Volo Station, NSW
A NSW grazing and opportunity farming holding featuring a picturesque natural lake system is expected to make between $6.8 million and $7 million.
Wilcannia’s 23,990ha Volo Station was purchased in 1992 by the Nitschke family who have decided to retire and relocate back to South Australia.
The property is currently running 5000 dorper ewes and followers, 1000 goats, and 360 breeding cows and calves.
When the season prevails, the family farms the lake-bed country with crops including sorghum, oats, hay, and wheat.
There is around 3300ha of alluvial black self-mulching lake-bed country fronting the Poopelloe Lake, and the sale includes a 1877ha cultivation permit from the receding Darling River flooding system.
The balance of the country is red loam and soft under stone grazing growing an abundance of native shrubs and grasses, salines and a variety of edible fodder.
With around 10km of Poopelloe shoreline frontage, Volo is well watered and is supported by a dam and three bores in a 250mm annual average rainfall region.
Improvements include a three-bedroom home, a one-bedroom worker’s cottage, a four-stand shearing shed, steel sheep yards, cattle yards and numerous sheds.
Volo Station is listed with Nutrien Russell Property & Livestock and will be auctioned on November 29.
A versatile property in southern Queensland’s Western Downs region is attracting good enquiry from producers across the state, northern NSW and western Queensland.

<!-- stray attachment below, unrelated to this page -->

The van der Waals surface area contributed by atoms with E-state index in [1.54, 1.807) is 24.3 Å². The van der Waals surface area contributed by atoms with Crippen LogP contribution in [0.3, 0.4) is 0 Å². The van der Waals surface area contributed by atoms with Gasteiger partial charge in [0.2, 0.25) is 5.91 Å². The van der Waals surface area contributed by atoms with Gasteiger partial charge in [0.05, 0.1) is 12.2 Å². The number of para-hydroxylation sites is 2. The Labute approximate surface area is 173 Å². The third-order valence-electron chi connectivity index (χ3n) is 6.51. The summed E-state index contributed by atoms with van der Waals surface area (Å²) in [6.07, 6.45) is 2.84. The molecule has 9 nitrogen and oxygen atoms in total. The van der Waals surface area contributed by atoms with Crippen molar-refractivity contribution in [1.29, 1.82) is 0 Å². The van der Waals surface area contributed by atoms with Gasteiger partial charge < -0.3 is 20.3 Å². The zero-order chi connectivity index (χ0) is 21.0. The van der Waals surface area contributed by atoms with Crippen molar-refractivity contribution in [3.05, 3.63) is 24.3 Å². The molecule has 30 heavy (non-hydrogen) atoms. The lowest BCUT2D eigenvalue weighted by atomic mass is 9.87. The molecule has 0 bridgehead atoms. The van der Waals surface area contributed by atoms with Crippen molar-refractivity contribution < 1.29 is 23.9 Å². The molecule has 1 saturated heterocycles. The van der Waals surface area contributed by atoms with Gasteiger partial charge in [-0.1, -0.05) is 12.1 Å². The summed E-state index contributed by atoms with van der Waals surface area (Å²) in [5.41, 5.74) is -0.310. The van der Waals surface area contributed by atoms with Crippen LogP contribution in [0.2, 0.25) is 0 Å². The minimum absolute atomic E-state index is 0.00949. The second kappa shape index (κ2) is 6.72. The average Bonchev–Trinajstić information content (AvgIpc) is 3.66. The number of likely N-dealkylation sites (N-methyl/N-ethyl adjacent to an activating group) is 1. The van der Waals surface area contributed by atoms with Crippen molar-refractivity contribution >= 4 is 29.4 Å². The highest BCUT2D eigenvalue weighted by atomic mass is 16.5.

The 6668ha Inverclyde is located 36km south-east of Moonie and 87km west of Millmerran, with good access to livestock markets and grain silos.
It is being sold by Brian and Keeleigh Allport, Grassland Goats, who are expanding their processing operations.
Eastern Rural agents Andrew Kirtley described Inverclyde as being one of the largest holdings in the Moonie district.
“It is suited to breeding, backgrounding or finishing cattle, sheep and goats, but is also ideal cropping country,” Mr Kirtley said.
Fully exclusion fenced, Inverclyde can run 1000 breeders or 25,000 goats and 150 cows, in addition to 627ha of cultivation which could be greatly increased with further pasture development.
Around 5908ha of open and recently pulled country is growing improved pastures and native grasses, with 3035ha carrying good body of dry feed.
Currently, there is 663ha of cultivation with 627ha planted to wheat and barley, and 36ha for hay production, with a further 4046ha that can be cropped.
Situated in a 625mm annual average rainfall region, water is supplied by a 550ML overland flow dam, 12 dams and two bores.
Improvements include three homes, numerous sheds, a four-stand shearing shed, three seed silos, five grain silos, steel cattle yards, goat yards, a 1000-tonne silage pit, a gravel quarry, and an airstrip.
Inverclyde is being sold via expressions of interest closing November 30.
Bellfields South, Qld
A UK family consolidating its assets is offloading quality farming country on Queensland’s Darling Downs.
The 840ha Bellfields South is situated 12km north of Dalby and 94km north-west of Toowoomba, close to grain depots and cotton gins.
Most of the country is level deep black self-mulching clays.
Around 788ha is currently cultivated, of which 381ha has been fallowed and the balance planted to chickpeas.
Bellfields South comes with a 54ML irrigation water licence, two bores, and a dam.
Improvements include a three-bedroom home, a two-bedroom cottage, two sheds, a barn, 640 tonnes of grain storage and cattle yards.
Expressions of interest for Bellfields South closes on November 30.
The sale is being handled by Roger Lyne and Andrew Kirtley from Eastern Rural.